Electronic medical services: health risks or new hope?

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Electronics in the medical field
Checking your online pulse. (Image via Vanguard Communications)

As the world commemorates World Cancer Day every February 4, cancer continues to be one of the leading causes of mortality with about eight million deaths attributed to cancer each year.

Saudi Arabia has allocated $29 billion to fund 11 new hospitals and 11 additional medical centers as research shows a significant change in common health problems in the region. Other countries in MENA are also increasing their healthcare appropriations.

New health challenges in the region

The increase in healthcare investment reflects the changes in public health challenges in MENA.

New issues, such as the inequitable distribution of advanced healthcare services and a rise in non-communicable diseases such as obesity and diabetes, are replacing the traditional healthcare problems of communicable diseases and high infant mortality rates these countries once faced.

Electronic medical services adapt to the changes

In response, several entrepreneurs in the region are tackling the digital healthcare sector.

Their services range from symptoms and diagnostic suggestions (Altibbi and WebTeb), to healthcare providers and booking services (Abidoc and Vezeeta).

Dubai’s Alem Health is bringing quality healthcare to patients in developing nations by linking them with doctors over an electronic communications and data transfer platform.

Does it work? How secure it is?    

The increasing popularity of digital health services has raised questions regarding the accuracy of these services, especially the medical advice they provide. Most recently, after several studies indicated that some of these services might pose danger to its users, these questions have become more serious.

In mid-2015, a study by Harvard Medical School researchers tested 23 online symptom checkers and found them to be badly inaccurate. Furthermore, the Irish Medical Organization advised against remote consultations, diagnosis and treatment, saying they pose serious potential health risks.

“The body of a patient operates as one unit, its organs are not independent,” said Basma Mrad, a consultant in dermatology and laser surgery.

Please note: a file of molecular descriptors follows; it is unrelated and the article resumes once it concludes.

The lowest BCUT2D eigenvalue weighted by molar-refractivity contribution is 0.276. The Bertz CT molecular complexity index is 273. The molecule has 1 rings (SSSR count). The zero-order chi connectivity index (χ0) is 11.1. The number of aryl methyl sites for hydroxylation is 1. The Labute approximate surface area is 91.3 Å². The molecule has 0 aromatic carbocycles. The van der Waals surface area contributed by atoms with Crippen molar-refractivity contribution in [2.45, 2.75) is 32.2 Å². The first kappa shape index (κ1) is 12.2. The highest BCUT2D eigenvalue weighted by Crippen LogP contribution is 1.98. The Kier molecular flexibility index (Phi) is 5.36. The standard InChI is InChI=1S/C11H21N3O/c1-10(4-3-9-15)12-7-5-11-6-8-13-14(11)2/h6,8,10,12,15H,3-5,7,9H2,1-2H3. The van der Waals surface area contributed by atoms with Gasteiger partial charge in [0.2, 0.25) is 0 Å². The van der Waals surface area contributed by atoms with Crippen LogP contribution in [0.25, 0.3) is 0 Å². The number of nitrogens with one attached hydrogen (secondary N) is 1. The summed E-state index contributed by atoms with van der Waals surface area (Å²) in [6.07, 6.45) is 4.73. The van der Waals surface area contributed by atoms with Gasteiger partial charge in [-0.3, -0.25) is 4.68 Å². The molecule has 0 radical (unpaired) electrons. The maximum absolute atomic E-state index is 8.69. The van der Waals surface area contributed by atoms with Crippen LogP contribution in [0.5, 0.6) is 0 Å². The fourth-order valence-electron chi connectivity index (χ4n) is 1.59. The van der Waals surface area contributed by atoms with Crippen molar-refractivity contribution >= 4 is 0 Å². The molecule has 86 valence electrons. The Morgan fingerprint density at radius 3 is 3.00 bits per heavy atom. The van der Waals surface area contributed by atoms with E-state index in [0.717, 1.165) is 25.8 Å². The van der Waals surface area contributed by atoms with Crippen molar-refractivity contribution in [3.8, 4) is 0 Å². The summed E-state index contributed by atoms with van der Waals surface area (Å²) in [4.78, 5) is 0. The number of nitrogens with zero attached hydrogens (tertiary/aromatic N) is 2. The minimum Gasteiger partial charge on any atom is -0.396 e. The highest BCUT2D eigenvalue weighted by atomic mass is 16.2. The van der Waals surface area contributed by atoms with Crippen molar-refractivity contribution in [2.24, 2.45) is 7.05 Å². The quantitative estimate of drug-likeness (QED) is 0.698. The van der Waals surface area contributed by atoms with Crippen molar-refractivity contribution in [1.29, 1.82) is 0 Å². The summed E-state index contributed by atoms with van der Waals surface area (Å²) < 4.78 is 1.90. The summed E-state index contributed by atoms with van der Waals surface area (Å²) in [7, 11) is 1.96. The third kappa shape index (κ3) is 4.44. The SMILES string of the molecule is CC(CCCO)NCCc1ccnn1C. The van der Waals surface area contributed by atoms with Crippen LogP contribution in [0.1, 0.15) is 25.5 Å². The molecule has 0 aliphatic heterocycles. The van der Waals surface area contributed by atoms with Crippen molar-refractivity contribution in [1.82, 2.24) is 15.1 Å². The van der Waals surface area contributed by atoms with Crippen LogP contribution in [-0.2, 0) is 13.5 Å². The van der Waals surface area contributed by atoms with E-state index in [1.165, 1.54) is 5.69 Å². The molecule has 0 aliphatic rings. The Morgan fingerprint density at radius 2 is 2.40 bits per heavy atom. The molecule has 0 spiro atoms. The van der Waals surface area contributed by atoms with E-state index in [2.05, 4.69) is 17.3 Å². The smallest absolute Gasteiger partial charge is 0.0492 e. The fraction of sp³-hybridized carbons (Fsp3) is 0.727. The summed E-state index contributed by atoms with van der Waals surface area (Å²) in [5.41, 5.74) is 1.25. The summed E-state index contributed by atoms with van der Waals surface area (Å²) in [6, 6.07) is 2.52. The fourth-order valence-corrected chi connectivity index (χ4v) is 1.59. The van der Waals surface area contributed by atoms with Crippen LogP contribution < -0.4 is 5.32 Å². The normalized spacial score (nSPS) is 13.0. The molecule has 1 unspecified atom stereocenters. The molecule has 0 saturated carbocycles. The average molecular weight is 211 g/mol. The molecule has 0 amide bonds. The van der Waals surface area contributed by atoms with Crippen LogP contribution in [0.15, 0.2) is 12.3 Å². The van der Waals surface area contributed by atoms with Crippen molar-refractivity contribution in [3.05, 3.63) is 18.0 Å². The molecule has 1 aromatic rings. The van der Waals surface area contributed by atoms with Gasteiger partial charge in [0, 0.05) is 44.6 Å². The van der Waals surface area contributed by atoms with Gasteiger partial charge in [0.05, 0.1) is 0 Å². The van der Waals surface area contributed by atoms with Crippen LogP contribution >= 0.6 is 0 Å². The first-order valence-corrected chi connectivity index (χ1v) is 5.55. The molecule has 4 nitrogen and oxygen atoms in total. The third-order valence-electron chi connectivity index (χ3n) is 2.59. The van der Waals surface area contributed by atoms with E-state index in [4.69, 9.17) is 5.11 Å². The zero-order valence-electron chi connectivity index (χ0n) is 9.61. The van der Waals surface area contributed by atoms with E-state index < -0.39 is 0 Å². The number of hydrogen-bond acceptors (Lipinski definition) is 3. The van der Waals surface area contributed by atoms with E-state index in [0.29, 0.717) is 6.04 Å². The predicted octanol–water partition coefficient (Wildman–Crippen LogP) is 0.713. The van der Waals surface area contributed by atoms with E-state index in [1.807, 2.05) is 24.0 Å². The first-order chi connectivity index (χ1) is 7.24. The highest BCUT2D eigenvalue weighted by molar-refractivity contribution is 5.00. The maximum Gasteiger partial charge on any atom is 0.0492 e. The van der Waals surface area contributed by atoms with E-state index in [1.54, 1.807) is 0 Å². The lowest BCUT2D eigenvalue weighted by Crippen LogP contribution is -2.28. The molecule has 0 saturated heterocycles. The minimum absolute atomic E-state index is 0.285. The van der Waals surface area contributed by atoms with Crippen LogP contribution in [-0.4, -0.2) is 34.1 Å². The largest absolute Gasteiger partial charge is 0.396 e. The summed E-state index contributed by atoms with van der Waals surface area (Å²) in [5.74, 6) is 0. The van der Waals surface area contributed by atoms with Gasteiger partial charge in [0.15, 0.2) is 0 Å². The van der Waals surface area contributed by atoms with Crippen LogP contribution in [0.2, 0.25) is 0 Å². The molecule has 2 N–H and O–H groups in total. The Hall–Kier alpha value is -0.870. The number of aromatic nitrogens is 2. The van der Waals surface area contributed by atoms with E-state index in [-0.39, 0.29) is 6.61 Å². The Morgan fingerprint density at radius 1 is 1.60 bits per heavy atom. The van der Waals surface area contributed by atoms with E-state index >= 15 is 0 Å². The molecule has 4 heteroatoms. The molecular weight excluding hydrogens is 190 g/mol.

A patient cannot be diagnosed accurately at a distance, and relying on remote diagnosis created real risks to the health of the patient, she said.  

Entrepreneurs in this field defend the services they provide.

Mussaad Al-Razouki (below) talking about obesity and healthcare issues. (Image via Nuwait)

“Our services will never replace personal visits to the doctor or the hands of surgeons, but there are some simpler cases where a diagnostic can be made via a webcam or a phone call,” said doctor Mussaad Al-Razouki, head of business development at Kuwait Life Science KLSC and cofounder of AbiDoc. “The future in these cases is now.”

Al-Razouki believes modern services in the healthcare field provide three additional benefits: an increase in quality, easier access to medical services, and a decrease in the cost of healthcare. He also believes that the MENA region should concentrate more on quality and ease of access to medical services.

“Seventy percent of the population in GCC countries are obese, and 70 percent of them are younger than 35 years old. Also, 70 percent own smartphones; these three rates are the highest in the world in these categories,” he said.

The drive to incorporate electronic services in the healthcare sector should yield lower healthcare costs, said Altibbi managing partner Jalil Allabadi.

“Studies have shown that 70 percent of visits to the doctor are unnecessary, and often the patient is not examined,” he said.

Allabadi pointed out that his company provides general healthcare advice and medical information. Users should consult doctors for diagnosis and treatment.

The transfer of private medical data across platforms and devices raises patient privacy concerns.

“I think this matter is arguable in the long term but first, we must define the concept of breaching medical data. Revealing medical data in order to analyze them is not an invasion of privacy,” said Ahmed Al-Badr, a doctor who previously consulted for many medical insurance companies in the GCC area and cofounded the Saudi medical platform SihaTech.

He too insisted that electronic devices have become essential in providing medical services.

“I do not see any inapplicable usage, even in remote treatment,” he said. “What some people perceived to be fictional in the field of science is now a reality in certain hospitals, in some simple cases.”     

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